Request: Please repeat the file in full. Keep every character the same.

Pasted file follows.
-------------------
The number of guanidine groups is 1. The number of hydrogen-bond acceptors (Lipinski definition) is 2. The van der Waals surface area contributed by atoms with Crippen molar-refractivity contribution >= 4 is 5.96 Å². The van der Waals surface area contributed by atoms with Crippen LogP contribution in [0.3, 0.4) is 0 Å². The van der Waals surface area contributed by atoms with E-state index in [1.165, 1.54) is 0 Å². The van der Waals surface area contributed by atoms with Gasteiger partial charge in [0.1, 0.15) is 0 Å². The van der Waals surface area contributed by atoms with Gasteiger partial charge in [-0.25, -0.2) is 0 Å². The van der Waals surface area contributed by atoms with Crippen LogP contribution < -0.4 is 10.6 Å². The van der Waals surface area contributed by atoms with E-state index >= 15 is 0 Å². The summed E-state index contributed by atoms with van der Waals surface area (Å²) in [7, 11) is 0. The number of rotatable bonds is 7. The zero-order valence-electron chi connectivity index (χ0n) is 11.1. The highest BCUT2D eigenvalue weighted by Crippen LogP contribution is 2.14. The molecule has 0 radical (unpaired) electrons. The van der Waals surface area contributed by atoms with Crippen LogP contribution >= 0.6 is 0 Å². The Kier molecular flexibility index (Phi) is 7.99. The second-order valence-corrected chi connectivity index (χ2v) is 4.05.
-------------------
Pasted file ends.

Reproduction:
The number of guanidine groups is 1. The number of hydrogen-bond acceptors (Lipinski definition) is 2. The van der Waals surface area contributed by atoms with Crippen molar-refractivity contribution >= 4 is 5.96 Å². The van der Waals surface area contributed by atoms with Crippen LogP contribution in [0.3, 0.4) is 0 Å². The van der Waals surface area contributed by atoms with E-state index in [1.165, 1.54) is 0 Å². The van der Waals surface area contributed by atoms with Gasteiger partial charge in [0.1, 0.15) is 0 Å². The van der Waals surface area contributed by atoms with Gasteiger partial charge in [-0.25, -0.2) is 0 Å². The van der Waals surface area contributed by atoms with Crippen LogP contribution < -0.4 is 10.6 Å². The van der Waals surface area contributed by atoms with E-state index >= 15 is 0 Å². The summed E-state index contributed by atoms with van der Waals surface area (Å²) in [7, 11) is 0. The number of rotatable bonds is 7. The zero-order valence-electron chi connectivity index (χ0n) is 11.1. The highest BCUT2D eigenvalue weighted by Crippen LogP contribution is 2.14. The molecule has 0 radical (unpaired) electrons. The van der Waals surface area contributed by atoms with Crippen LogP contribution >= 0.6 is 0 Å². The Kier molecular flexibility index (Phi) is 7.99. The second-order valence-corrected chi connectivity index (χ2v) is 4.05.